BY LINDA SCHREIBER
The beauty of ornamental grasses extends to all seasons. A great feature of this hard-working plant is its beauty and year-round low maintenance. Landscape designers like the fact that after grasses are established they are drought resistant, seldom bothered by pests and rarely need fertilizer. In fact, over-fertilizing will lead grasses to grow too fast and flop-over.
Ornamental grasses offer homeowners many benefits:
- Screen unsightly items in the landscape.
- Add privacy to your to patio by adding tall ornamental grasses.
- Soften the appearance of a structure, fence or corner.
- Creates a backdrop for plants to pop.
- Creates an atmosphere with plants that have beauty, movement and purpose after the growing season has ended.
Low maintenance, however, does not mean “no maintenance.” In our changing climate conditions, it is necessary to keep an eye on grasses’ watering needs, especially while the plant is getting established. Mulch will also help maintain moisture levels and feed the plant as it breaks down.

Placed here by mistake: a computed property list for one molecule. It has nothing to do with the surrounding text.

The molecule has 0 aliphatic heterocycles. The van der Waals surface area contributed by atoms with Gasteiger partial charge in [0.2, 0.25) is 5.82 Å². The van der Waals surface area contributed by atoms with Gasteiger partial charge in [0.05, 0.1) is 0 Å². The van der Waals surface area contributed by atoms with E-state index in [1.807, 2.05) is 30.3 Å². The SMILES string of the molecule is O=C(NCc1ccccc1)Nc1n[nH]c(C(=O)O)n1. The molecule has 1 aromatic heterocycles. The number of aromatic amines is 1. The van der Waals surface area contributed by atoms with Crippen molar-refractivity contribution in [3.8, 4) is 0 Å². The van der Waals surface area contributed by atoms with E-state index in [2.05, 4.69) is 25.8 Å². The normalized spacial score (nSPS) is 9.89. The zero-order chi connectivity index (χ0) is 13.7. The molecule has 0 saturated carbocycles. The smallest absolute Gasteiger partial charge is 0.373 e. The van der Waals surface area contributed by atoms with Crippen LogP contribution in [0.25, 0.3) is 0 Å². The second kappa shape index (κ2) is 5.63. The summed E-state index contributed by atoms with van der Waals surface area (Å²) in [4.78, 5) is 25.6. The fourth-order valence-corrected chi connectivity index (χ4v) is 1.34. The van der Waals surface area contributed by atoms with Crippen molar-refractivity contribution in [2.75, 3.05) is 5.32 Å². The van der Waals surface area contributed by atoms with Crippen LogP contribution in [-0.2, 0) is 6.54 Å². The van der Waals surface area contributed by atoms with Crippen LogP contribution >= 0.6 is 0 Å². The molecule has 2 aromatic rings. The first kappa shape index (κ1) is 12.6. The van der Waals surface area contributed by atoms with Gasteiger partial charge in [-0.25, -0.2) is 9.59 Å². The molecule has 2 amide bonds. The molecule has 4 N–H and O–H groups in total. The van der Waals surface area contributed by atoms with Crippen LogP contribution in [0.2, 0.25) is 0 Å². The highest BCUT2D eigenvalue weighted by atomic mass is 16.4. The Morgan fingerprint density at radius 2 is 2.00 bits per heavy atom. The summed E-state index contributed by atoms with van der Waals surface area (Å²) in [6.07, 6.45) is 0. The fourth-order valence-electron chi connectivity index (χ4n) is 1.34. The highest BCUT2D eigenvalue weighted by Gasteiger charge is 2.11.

Once ornamental grasses are established, little attention is needed. It is important to cut the grasses back once a year and divide them every four or five years.The majority of gardeners leave grasses up for winter interest and to provide habitat and food for the birds.
The time to cut grasses back is late winter or early in the spring before new shoots appear. You will know when it’s time to divide the grasses when a ring of living grass surrounds a dead center. Dividing grasses when they are short from a post-winter cut is easier and the best time to divide grasses that flower in late summer and fall. Use a sharp spade or a root saw tool to separate the live plant and create smaller sections that are slightly larger than a softball to replant. Plant and water well.